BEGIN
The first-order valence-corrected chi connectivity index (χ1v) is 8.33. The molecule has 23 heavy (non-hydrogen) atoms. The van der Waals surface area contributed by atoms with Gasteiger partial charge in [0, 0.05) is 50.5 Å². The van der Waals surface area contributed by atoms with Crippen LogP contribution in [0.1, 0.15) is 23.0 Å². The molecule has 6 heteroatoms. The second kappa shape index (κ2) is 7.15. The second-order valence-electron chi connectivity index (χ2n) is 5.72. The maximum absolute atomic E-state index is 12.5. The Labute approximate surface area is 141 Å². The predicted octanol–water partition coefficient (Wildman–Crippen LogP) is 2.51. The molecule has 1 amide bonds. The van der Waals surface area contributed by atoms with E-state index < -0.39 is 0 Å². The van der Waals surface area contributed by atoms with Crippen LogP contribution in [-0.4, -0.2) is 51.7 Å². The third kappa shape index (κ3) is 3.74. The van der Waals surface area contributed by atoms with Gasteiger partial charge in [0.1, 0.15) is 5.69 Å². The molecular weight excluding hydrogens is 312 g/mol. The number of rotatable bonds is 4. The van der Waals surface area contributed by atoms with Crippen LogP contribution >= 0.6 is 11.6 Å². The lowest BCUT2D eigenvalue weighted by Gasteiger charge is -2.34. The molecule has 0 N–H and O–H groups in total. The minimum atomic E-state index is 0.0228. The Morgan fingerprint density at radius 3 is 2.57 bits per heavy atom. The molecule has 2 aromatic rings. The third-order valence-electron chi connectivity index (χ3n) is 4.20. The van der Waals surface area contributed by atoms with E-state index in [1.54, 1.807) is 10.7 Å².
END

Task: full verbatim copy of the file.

The first-order valence-corrected chi connectivity index (χ1v) is 8.33. The molecule has 23 heavy (non-hydrogen) atoms. The van der Waals surface area contributed by atoms with Gasteiger partial charge in [0, 0.05) is 50.5 Å². The van der Waals surface area contributed by atoms with Crippen LogP contribution in [0.1, 0.15) is 23.0 Å². The molecule has 6 heteroatoms. The second kappa shape index (κ2) is 7.15. The second-order valence-electron chi connectivity index (χ2n) is 5.72. The maximum absolute atomic E-state index is 12.5. The Labute approximate surface area is 141 Å². The predicted octanol–water partition coefficient (Wildman–Crippen LogP) is 2.51. The molecule has 1 amide bonds. The van der Waals surface area contributed by atoms with E-state index < -0.39 is 0 Å². The van der Waals surface area contributed by atoms with Crippen LogP contribution in [-0.4, -0.2) is 51.7 Å². The third kappa shape index (κ3) is 3.74. The van der Waals surface area contributed by atoms with Gasteiger partial charge in [0.1, 0.15) is 5.69 Å². The molecular weight excluding hydrogens is 312 g/mol. The number of rotatable bonds is 4. The van der Waals surface area contributed by atoms with Crippen LogP contribution >= 0.6 is 11.6 Å². The lowest BCUT2D eigenvalue weighted by Gasteiger charge is -2.34. The molecule has 0 N–H and O–H groups in total. The minimum atomic E-state index is 0.0228. The Morgan fingerprint density at radius 3 is 2.57 bits per heavy atom. The molecule has 2 aromatic rings. The third-order valence-electron chi connectivity index (χ3n) is 4.20. The van der Waals surface area contributed by atoms with E-state index in [1.54, 1.807) is 10.7 Å².